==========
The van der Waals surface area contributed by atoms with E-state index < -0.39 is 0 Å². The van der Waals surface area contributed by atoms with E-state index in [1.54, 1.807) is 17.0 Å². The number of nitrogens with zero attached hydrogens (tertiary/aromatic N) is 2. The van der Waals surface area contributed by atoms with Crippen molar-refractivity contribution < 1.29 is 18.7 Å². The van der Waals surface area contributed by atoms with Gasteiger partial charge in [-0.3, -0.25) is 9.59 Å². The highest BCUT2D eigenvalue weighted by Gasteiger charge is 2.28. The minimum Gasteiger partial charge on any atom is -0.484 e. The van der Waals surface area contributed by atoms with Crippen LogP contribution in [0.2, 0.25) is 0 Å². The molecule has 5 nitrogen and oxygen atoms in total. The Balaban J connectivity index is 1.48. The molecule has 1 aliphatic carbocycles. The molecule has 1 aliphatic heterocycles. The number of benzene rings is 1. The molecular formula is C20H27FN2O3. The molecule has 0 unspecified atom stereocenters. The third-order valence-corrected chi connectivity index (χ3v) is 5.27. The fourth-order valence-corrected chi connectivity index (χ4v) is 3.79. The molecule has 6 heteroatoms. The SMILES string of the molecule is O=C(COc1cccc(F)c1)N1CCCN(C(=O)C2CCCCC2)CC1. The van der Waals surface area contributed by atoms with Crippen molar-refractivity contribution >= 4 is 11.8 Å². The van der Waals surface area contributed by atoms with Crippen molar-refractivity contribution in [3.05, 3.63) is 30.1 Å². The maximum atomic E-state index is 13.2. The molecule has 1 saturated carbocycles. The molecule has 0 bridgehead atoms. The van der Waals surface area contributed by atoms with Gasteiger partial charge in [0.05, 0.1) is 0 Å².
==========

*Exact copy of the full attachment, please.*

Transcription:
The van der Waals surface area contributed by atoms with E-state index < -0.39 is 0 Å². The van der Waals surface area contributed by atoms with E-state index in [1.54, 1.807) is 17.0 Å². The number of nitrogens with zero attached hydrogens (tertiary/aromatic N) is 2. The van der Waals surface area contributed by atoms with Crippen molar-refractivity contribution < 1.29 is 18.7 Å². The van der Waals surface area contributed by atoms with Gasteiger partial charge in [-0.3, -0.25) is 9.59 Å². The highest BCUT2D eigenvalue weighted by Gasteiger charge is 2.28. The minimum Gasteiger partial charge on any atom is -0.484 e. The van der Waals surface area contributed by atoms with Crippen LogP contribution in [0.2, 0.25) is 0 Å². The molecule has 5 nitrogen and oxygen atoms in total. The Balaban J connectivity index is 1.48. The molecule has 1 aliphatic carbocycles. The molecule has 1 aliphatic heterocycles. The number of benzene rings is 1. The molecular formula is C20H27FN2O3. The molecule has 0 unspecified atom stereocenters. The third-order valence-corrected chi connectivity index (χ3v) is 5.27. The fourth-order valence-corrected chi connectivity index (χ4v) is 3.79. The molecule has 6 heteroatoms. The SMILES string of the molecule is O=C(COc1cccc(F)c1)N1CCCN(C(=O)C2CCCCC2)CC1. The van der Waals surface area contributed by atoms with Crippen molar-refractivity contribution >= 4 is 11.8 Å². The van der Waals surface area contributed by atoms with Crippen molar-refractivity contribution in [3.05, 3.63) is 30.1 Å². The maximum atomic E-state index is 13.2. The molecule has 1 saturated carbocycles. The molecule has 0 bridgehead atoms. The van der Waals surface area contributed by atoms with Gasteiger partial charge in [0.05, 0.1) is 0 Å².